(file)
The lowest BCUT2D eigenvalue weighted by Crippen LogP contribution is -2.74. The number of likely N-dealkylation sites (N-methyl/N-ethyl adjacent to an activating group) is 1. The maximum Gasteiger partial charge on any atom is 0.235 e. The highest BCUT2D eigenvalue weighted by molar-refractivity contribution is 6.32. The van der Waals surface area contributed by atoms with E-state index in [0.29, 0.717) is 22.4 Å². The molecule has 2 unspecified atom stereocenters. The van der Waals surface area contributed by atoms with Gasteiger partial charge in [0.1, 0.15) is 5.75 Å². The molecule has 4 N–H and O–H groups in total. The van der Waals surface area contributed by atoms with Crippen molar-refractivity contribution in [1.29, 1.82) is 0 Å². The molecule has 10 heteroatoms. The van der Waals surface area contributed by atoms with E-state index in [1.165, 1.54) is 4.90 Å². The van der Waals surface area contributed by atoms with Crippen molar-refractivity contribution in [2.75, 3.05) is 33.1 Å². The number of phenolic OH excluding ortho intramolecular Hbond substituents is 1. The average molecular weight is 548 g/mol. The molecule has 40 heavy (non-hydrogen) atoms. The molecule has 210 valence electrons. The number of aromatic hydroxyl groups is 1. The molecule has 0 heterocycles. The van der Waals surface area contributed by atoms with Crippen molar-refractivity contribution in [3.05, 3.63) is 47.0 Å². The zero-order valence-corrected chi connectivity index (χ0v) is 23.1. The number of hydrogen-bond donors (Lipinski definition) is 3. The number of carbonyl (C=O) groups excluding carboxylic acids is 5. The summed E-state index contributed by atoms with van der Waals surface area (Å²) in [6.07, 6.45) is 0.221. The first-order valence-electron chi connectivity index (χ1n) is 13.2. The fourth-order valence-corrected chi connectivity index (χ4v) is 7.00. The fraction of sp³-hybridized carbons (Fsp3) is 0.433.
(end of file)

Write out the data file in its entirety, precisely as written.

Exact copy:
The lowest BCUT2D eigenvalue weighted by Crippen LogP contribution is -2.74. The number of likely N-dealkylation sites (N-methyl/N-ethyl adjacent to an activating group) is 1. The maximum Gasteiger partial charge on any atom is 0.235 e. The highest BCUT2D eigenvalue weighted by molar-refractivity contribution is 6.32. The van der Waals surface area contributed by atoms with E-state index in [0.29, 0.717) is 22.4 Å². The molecule has 2 unspecified atom stereocenters. The van der Waals surface area contributed by atoms with Gasteiger partial charge in [0.1, 0.15) is 5.75 Å². The molecule has 4 N–H and O–H groups in total. The van der Waals surface area contributed by atoms with Crippen molar-refractivity contribution in [1.29, 1.82) is 0 Å². The molecule has 10 heteroatoms. The van der Waals surface area contributed by atoms with E-state index in [1.165, 1.54) is 4.90 Å². The van der Waals surface area contributed by atoms with Crippen molar-refractivity contribution in [2.75, 3.05) is 33.1 Å². The number of phenolic OH excluding ortho intramolecular Hbond substituents is 1. The average molecular weight is 548 g/mol. The molecule has 40 heavy (non-hydrogen) atoms. The molecule has 210 valence electrons. The number of aromatic hydroxyl groups is 1. The molecule has 0 heterocycles. The van der Waals surface area contributed by atoms with Crippen molar-refractivity contribution in [3.05, 3.63) is 47.0 Å². The zero-order valence-corrected chi connectivity index (χ0v) is 23.1. The number of hydrogen-bond donors (Lipinski definition) is 3. The number of carbonyl (C=O) groups excluding carboxylic acids is 5. The summed E-state index contributed by atoms with van der Waals surface area (Å²) in [6.07, 6.45) is 0.221. The first-order valence-electron chi connectivity index (χ1n) is 13.2. The fourth-order valence-corrected chi connectivity index (χ4v) is 7.00. The fraction of sp³-hybridized carbons (Fsp3) is 0.433.